Same was true for combatives, as the first lesson in combatives was purely intended to scout out if the students were able to perform basic kicks and strikes. Who wasn’t able to perform the very basics had to go. This was true for one student this year.
Our concept was to get the students ready for the real executive protection business in Europe, which is usually boring and is far away from heroic visions of driving an armored SUV with an AR15 at the ready through some desert wasteland. The real purpose of close protection is prevention by filtering potential through a cloud like system of protective layers which are only limited by the size of the team. Tactical shooting, TCCC and combatives may be really important, but being reactive measures, they mostly apply when its already to late. Another underestimated danger of the job is getting fired after a few days by the client because your behavior and your soft skills aren’t up to his or her personal taste.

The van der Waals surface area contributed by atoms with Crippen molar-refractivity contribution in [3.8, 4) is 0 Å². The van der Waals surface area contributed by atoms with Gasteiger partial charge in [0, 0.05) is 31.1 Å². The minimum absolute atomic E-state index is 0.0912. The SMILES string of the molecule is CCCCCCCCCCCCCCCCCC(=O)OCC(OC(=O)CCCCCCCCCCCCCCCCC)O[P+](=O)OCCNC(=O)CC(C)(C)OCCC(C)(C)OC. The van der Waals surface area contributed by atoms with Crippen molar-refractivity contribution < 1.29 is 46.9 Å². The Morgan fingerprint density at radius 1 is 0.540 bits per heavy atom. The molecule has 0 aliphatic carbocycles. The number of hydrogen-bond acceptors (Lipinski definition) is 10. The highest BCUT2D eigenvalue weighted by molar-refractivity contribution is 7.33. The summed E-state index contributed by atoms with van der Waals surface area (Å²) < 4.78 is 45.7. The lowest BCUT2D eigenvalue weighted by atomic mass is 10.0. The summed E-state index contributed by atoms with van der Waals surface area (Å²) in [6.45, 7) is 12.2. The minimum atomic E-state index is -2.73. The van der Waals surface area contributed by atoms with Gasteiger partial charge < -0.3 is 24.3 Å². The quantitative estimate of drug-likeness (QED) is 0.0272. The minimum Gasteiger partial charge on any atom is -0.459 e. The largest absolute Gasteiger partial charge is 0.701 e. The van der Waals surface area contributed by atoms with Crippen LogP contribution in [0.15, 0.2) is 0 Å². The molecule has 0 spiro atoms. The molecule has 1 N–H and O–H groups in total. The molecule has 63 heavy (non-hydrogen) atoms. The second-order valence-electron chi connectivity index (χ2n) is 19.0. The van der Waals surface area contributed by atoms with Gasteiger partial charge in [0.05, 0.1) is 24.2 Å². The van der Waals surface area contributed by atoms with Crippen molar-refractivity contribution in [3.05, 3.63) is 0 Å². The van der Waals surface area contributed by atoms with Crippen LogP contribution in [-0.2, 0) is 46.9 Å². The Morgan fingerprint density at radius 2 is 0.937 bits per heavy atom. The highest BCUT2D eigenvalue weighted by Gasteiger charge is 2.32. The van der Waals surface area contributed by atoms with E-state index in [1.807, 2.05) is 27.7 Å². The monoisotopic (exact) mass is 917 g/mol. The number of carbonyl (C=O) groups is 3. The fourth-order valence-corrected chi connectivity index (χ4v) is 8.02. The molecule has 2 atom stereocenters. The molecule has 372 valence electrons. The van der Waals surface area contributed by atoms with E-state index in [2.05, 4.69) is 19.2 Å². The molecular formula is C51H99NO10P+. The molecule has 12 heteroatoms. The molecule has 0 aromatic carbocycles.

So much of the day was spent in the classroom listening to various presentations regarding protective formations, reconnaissance, case studies and SOPs. It was also important for us to show the students the different laws in the European union, especially in the ways of how private security is regulated and how self-defense is applied.
Most clients don’t care about their protection, which is mostly fine, as long as they let their CP detail work freely. However, they will more and more restrict their CP team as soon as it gets into conflict with their daily life. Handling this problem and focusing more and more on advance and reconnaissance work was also a big part of the class as it is the core of modern-day close protection.
The Instructor Cadre consisted of a core team made up of the following persons.